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Fruit and Vegetables Grown Under Office Building (March 17, 2005)

The underground farm
(Pasona O2)
An underground rice and vegetable field has been planted beneath an office building in Tokyo's Otemachi business district. This urban farm - in what used to be the vault of a major bank - is maintained using computer-controlled artificial light and temperature management. It was brought into being by a personnel company as a means of providing agricultural training to young people who are having trouble finding employment and middle-aged people in search of a second career.

New Use for Former Bank Vault
The hi-tech vegetable patch, called Pasona O2, is located in the Otemachi Nomura Building in the Tokyo district of Otemachi, where many major corporations have their headquarters. The building, which has 27 floors above ground and five below, used to be home to Tokyo Life Insurance and Resona Bank (formerly Daiwa Bank). But these firms have left, and office space in the building is now leased to several different companies. This project was launched by the temporary staffing agency Pasona Inc. When Pasona moved its headquarters to this building, it decided to lease the second basement floor - formerly the Resona Bank vault - and turn it into a vegetable garden.

In the absence of sunlight, the plants are sustained by artificial light from light-emitting diodes, metal halide lamps, and high-pressure sodium vapor lamps. The temperature of the room is controlled by computer, and the vegetables are grown by a pesticide-free method in which fertilizer and carbon dioxide are delivered by spraying. Hydroponics, in which plants are grown in water and hardly any soil is used, is one of the methods of cultivation used in the facility. Technical assistance in setting up the indoor farm was provided by Professor Masamoto Takatsuji of Tokai University, who is researching such projects, which are known as "plant factories."

The "field" has an area of about 1,000 square meters. Tomatoes, lettuces, strawberries, and other fruits and vegetables are grown, as well as flowers and herbs. There is also a terraced paddy field used to grow rice.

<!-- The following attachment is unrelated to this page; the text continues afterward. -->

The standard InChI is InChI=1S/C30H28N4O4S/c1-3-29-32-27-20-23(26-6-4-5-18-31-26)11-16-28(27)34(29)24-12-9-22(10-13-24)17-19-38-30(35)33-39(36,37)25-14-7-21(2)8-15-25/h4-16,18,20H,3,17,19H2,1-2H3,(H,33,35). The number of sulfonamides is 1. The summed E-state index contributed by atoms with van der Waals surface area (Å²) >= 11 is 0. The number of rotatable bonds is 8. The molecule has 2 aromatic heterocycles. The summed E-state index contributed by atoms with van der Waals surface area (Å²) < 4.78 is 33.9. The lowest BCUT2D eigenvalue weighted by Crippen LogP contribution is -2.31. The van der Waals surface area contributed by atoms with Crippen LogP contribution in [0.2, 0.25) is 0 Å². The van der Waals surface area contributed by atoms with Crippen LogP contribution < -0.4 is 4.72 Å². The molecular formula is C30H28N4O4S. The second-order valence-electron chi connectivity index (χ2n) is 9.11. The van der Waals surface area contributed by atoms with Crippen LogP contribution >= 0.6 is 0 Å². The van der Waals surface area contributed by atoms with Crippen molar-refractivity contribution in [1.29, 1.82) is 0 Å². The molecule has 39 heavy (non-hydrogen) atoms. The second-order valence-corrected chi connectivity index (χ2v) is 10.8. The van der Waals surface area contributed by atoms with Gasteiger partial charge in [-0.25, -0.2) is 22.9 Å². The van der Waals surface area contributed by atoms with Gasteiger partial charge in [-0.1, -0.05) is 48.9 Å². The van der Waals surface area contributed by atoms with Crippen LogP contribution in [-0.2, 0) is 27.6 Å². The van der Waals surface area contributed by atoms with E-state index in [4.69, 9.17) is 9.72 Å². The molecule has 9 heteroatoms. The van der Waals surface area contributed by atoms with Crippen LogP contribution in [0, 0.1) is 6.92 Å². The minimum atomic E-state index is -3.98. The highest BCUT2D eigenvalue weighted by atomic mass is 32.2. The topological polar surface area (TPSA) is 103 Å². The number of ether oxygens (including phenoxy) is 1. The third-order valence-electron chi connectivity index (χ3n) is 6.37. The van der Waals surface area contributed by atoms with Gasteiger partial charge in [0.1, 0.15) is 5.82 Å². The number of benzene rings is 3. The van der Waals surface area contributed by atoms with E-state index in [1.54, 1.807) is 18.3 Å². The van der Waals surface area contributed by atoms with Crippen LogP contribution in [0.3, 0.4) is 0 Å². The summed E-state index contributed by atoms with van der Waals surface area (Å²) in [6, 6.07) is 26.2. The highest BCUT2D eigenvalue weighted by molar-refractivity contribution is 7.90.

There are said to be about 15 fully computer-controlled "plant factories" nationwide. Most are located in suburban areas, though, and this is the first such endeavor to make use of a city-center building. The organizers hope that the first crops will be harvested in the early summer of 2005, and they will initially be used as ingredients in Pasona's canteen. By providing training to people interested in agriculture, the ultimate goal is to create job opportunities in the agricultural sector.

Tended by Aspiring Farmers
This urban agricultural training facility is tended by former freeters (young people who hop between part-time jobs) with an interest in farming. Through its Agriculture Internship Project in the village of Ogata, Akita Prefecture, Pasona, along with Kanto Employment Organization Inc, offered on-the-job training on a real farm. About 100 aspiring farmers, including young people and middle-aged businessmen, have already taken a course of agricultural training in Ogata.

The organizers also plan to keep the facility in Tokyo open to the public until 6 p.m. to enable businessmen and office workers to drop by and experience hi-tech farming on their way home from work.

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Copyright (c) 2005 Web Japan. Edited by Japan Echo Inc. based on domestic Japanese news sources. Articles presented here are offered for reference purposes and do not necessarily represent the policy or views of the Japanese Government.

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